As allegations go, it had all the subtlety of a sledgehammer. Towards the end of her press conference along with BJP leader Arun Jaitley late on Monday on the scandal involving the UPA government’s allocation or coal blocks, Sushma Swaraj deployed her words for maximum effect. “Mota maal mila hai Congress ko” (The Congress has received hefty payoffs), she said. Her choice of words, she reiterated, was deliberate, and she was making the allegation with all the responsibility she could summon up as the Leader of the Opposition. And in fact, anodyne English translations of that dehati phrase – “mota maal” - don’t quite capture the spirit of what she wanted to convey about the magnitude of the scandal, she added.
Embarrassing details that are now tumbling out of how coal blocks were allotted establish the validity of Sushma Swaraj’s allegation. Coal blocks were allotted, on the basis of falsified documents, to – in some cases – manufacturers of CDs and, bizarrely, gutka. Of the142 allocations, 25 have had to be cancelled; 58 other allottees have been served show-cause notice, and the CBI has instituted a preliminary inquiry into the other allotments as well.
With the UPA government increasingly running out of alibis to defend the manner in which it had gone about allocating 142 coal blocks to private parties, Prime Minister Manmohan Singh on Monday sought to drag Opposition parties too into the cesspool that his government is drowning in. Singh claimed that the allocations were made on the basis of a decision taken at a 2005 meeting, in which Chief Ministers of the Opposition-ruled States were complicit. These Chief Ministers, he said, had argued against auction of coal blocks on the grounds that they would drive up prices – and likely delay the supply of coal to thermal plants.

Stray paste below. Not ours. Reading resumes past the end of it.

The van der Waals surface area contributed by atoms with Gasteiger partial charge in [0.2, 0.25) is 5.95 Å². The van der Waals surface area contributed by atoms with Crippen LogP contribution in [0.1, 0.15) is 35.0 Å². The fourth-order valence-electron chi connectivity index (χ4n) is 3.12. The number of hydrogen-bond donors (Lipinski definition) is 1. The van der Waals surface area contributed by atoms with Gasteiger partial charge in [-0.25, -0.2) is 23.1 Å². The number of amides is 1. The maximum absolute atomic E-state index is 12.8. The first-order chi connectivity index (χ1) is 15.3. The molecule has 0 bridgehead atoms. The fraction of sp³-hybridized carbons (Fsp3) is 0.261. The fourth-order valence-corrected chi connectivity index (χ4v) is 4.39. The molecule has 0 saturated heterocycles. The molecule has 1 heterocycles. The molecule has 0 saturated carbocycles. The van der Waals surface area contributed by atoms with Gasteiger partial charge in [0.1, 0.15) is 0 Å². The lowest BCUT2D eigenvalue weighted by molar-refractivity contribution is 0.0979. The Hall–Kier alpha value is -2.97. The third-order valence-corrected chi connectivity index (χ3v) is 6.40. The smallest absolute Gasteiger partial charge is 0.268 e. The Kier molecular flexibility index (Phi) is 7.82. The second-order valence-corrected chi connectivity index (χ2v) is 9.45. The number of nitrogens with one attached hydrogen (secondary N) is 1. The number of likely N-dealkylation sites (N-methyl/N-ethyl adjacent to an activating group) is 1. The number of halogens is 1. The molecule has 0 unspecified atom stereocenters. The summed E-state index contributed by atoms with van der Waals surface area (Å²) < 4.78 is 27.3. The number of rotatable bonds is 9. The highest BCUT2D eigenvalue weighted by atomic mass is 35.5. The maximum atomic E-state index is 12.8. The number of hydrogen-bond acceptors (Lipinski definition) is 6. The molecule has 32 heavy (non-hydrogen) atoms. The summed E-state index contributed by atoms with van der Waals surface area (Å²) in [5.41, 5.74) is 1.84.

Yet, for all his protestations of governmental innocence – and his criticism of the valuation methodology employed by the Comptroller and Auditor General to compute the notional loss to the exchequer – Manmohan Singh may have effectively damned himself rather more than he intended to. His admittance that as the Minister in charge (at the time the decision was made to allocate the coal blocks), he took “full responsibility for the decisions of the Ministry” may have been intended as proforma abidance by accountability principles, but in effect, it ties him even closer to the mala fide manner in which the policy was implemented.
Even if the mota maal slur doesn’t adhere to ‘Teflon’ Singh, he has held himself responsible for the political and bureaucratic and administrative handlers who had final implementation say over the allocation of coal blocks. In effect, Manmohan Singh has staked his reputation of a lifetime, which had already been blotted by his failure to intervene when his own Cabinet minister were gaming the system in the various corruption scandals, on the actions of his political aides and bureaucrats – which are, as has been demonstrated, suspect in the extreme.
The chronology of the allocation process tells its own story, and goes some way towards demolishing Manmohan Singh’s case that since his government was only abiding by the policy drawn up in 1993, the original sin lies elsewhere. Between 1993 and 2005, during which period, India was barely stirring itself out of the slow-growth orbit and demand for coal wasn’t as high (and China’s own demand for mineral resources from around the world had not yet become monstrous), only 70 coal blocks were allocated. But between 2004 and 2009, with coal prices soaring on increased demand, principally from within India and from China, the UPA 1 government went into overdrive, allocating 142 coal blocks.
More tellingly, a flurry of allocations was made around the time of the May 2009 elections. In more than a few cases, as has been established, they were not even companies that had a track record in the mining space. Clearly, the attempt was to corner the coal blocks before a transparent system of auctions was implemented, sit on the hoard that they had thus secured, and sell them at a later date when prices rose even higher. Mining the coal from the “wombs of Mother Earth” as P Chidambaram so colourfully put it, was farthest from their minds.
It is this that lends additional weight to Sushma Swaraj’s mota maal allegation. And by putting his own reputation on the line, and shielding his political aides and bureaucrats despite the emerging evidence of grave wrongdoing, and refusing even to acknowledge that the allocation process was tainted by corruption, Manmohan Singh may have incriminated himself in a way that he perhaps didn’t intend to.
From here on, whatever else happens and however much Opposition parties are made to share the blame for the flawed process of coal block allocations, Manmohan Singh’s reputation – such as it is – will forever stand tarnished.